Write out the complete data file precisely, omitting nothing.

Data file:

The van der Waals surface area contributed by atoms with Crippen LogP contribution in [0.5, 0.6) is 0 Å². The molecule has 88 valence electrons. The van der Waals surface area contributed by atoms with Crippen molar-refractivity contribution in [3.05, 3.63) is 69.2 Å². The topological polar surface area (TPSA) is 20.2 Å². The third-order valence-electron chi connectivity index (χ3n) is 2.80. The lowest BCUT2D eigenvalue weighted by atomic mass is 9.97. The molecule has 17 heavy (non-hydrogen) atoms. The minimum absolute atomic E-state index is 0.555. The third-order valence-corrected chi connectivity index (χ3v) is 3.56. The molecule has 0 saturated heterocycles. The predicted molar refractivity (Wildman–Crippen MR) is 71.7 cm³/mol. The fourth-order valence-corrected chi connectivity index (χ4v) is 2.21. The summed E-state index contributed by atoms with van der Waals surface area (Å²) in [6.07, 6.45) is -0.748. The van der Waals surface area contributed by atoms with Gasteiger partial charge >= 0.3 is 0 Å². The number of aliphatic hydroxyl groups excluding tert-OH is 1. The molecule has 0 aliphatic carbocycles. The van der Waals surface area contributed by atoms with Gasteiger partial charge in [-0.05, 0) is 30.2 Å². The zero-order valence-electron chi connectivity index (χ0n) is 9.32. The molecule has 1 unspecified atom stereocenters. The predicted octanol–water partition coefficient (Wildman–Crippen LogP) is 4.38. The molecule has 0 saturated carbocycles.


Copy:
The van der Waals surface area contributed by atoms with Crippen LogP contribution in [0.5, 0.6) is 0 Å². The molecule has 88 valence electrons. The van der Waals surface area contributed by atoms with Crippen molar-refractivity contribution in [3.05, 3.63) is 69.2 Å². The topological polar surface area (TPSA) is 20.2 Å². The third-order valence-electron chi connectivity index (χ3n) is 2.80. The lowest BCUT2D eigenvalue weighted by atomic mass is 9.97. The molecule has 17 heavy (non-hydrogen) atoms. The minimum absolute atomic E-state index is 0.555. The third-order valence-corrected chi connectivity index (χ3v) is 3.56. The molecule has 0 saturated heterocycles. The predicted molar refractivity (Wildman–Crippen MR) is 71.7 cm³/mol. The fourth-order valence-corrected chi connectivity index (χ4v) is 2.21. The summed E-state index contributed by atoms with van der Waals surface area (Å²) in [6.07, 6.45) is -0.748. The van der Waals surface area contributed by atoms with Gasteiger partial charge >= 0.3 is 0 Å². The number of aliphatic hydroxyl groups excluding tert-OH is 1. The molecule has 0 aliphatic carbocycles. The van der Waals surface area contributed by atoms with Gasteiger partial charge in [-0.05, 0) is 30.2 Å². The zero-order valence-electron chi connectivity index (χ0n) is 9.32. The molecule has 1 unspecified atom stereocenters. The predicted octanol–water partition coefficient (Wildman–Crippen LogP) is 4.38. The molecule has 0 saturated carbocycles.